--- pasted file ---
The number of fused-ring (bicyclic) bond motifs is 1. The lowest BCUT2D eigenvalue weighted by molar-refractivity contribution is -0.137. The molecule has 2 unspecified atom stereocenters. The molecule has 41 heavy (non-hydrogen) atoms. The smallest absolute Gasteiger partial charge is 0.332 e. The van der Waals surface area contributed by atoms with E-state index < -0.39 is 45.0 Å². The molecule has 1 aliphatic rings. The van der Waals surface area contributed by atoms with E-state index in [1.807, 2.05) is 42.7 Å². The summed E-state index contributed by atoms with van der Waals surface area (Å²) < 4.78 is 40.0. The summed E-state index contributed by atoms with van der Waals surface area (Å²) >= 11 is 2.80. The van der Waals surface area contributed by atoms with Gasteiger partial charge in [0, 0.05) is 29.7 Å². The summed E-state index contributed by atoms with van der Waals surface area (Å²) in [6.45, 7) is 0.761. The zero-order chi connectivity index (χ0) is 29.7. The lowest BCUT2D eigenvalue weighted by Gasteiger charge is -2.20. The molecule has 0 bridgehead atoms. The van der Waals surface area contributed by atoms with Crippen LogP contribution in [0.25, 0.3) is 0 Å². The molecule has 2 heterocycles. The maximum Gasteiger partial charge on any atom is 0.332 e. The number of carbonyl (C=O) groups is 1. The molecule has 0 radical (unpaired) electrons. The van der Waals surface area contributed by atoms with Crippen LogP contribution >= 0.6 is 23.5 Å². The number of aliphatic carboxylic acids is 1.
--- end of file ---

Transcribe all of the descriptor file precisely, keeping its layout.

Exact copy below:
The number of fused-ring (bicyclic) bond motifs is 1. The lowest BCUT2D eigenvalue weighted by molar-refractivity contribution is -0.137. The molecule has 2 unspecified atom stereocenters. The molecule has 41 heavy (non-hydrogen) atoms. The smallest absolute Gasteiger partial charge is 0.332 e. The van der Waals surface area contributed by atoms with E-state index < -0.39 is 45.0 Å². The molecule has 1 aliphatic rings. The van der Waals surface area contributed by atoms with E-state index in [1.807, 2.05) is 42.7 Å². The summed E-state index contributed by atoms with van der Waals surface area (Å²) < 4.78 is 40.0. The summed E-state index contributed by atoms with van der Waals surface area (Å²) >= 11 is 2.80. The van der Waals surface area contributed by atoms with Gasteiger partial charge in [0, 0.05) is 29.7 Å². The summed E-state index contributed by atoms with van der Waals surface area (Å²) in [6.45, 7) is 0.761. The zero-order chi connectivity index (χ0) is 29.7. The lowest BCUT2D eigenvalue weighted by Gasteiger charge is -2.20. The molecule has 0 bridgehead atoms. The van der Waals surface area contributed by atoms with Crippen LogP contribution in [0.25, 0.3) is 0 Å². The molecule has 2 heterocycles. The maximum Gasteiger partial charge on any atom is 0.332 e. The number of carbonyl (C=O) groups is 1. The molecule has 0 radical (unpaired) electrons. The van der Waals surface area contributed by atoms with Crippen LogP contribution >= 0.6 is 23.5 Å². The number of aliphatic carboxylic acids is 1.